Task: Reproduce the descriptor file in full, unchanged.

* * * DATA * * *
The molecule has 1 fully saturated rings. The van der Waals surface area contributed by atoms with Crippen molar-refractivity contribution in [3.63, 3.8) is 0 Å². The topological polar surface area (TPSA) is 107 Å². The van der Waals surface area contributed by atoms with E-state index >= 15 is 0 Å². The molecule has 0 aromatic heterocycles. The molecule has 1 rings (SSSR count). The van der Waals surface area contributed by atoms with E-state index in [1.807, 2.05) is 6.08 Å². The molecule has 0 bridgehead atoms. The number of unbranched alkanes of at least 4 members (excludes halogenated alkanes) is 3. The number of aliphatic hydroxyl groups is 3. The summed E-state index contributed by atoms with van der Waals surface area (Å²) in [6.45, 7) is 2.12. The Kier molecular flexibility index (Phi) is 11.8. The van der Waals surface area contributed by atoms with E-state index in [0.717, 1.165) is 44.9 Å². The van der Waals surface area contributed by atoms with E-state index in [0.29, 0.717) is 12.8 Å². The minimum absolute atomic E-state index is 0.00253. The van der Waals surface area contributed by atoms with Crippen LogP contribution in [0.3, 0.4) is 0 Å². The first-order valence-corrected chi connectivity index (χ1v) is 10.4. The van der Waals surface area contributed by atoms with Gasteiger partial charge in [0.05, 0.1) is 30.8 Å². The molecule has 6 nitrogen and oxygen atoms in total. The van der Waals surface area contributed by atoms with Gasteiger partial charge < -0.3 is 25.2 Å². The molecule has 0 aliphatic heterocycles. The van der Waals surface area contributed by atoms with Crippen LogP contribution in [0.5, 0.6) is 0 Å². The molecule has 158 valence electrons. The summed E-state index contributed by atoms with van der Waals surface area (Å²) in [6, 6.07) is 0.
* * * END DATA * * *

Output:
The molecule has 1 fully saturated rings. The van der Waals surface area contributed by atoms with Crippen molar-refractivity contribution in [3.63, 3.8) is 0 Å². The topological polar surface area (TPSA) is 107 Å². The van der Waals surface area contributed by atoms with E-state index >= 15 is 0 Å². The molecule has 0 aromatic heterocycles. The molecule has 1 rings (SSSR count). The van der Waals surface area contributed by atoms with E-state index in [1.807, 2.05) is 6.08 Å². The molecule has 0 bridgehead atoms. The number of unbranched alkanes of at least 4 members (excludes halogenated alkanes) is 3. The number of aliphatic hydroxyl groups is 3. The summed E-state index contributed by atoms with van der Waals surface area (Å²) in [6.45, 7) is 2.12. The Kier molecular flexibility index (Phi) is 11.8. The van der Waals surface area contributed by atoms with E-state index in [0.717, 1.165) is 44.9 Å². The van der Waals surface area contributed by atoms with E-state index in [0.29, 0.717) is 12.8 Å². The minimum absolute atomic E-state index is 0.00253. The van der Waals surface area contributed by atoms with Crippen LogP contribution in [0.3, 0.4) is 0 Å². The first-order valence-corrected chi connectivity index (χ1v) is 10.4. The van der Waals surface area contributed by atoms with Gasteiger partial charge in [0.05, 0.1) is 30.8 Å². The molecule has 6 nitrogen and oxygen atoms in total. The van der Waals surface area contributed by atoms with Gasteiger partial charge < -0.3 is 25.2 Å². The molecule has 0 aliphatic heterocycles. The van der Waals surface area contributed by atoms with Crippen LogP contribution in [0.5, 0.6) is 0 Å². The molecule has 158 valence electrons. The summed E-state index contributed by atoms with van der Waals surface area (Å²) in [6, 6.07) is 0.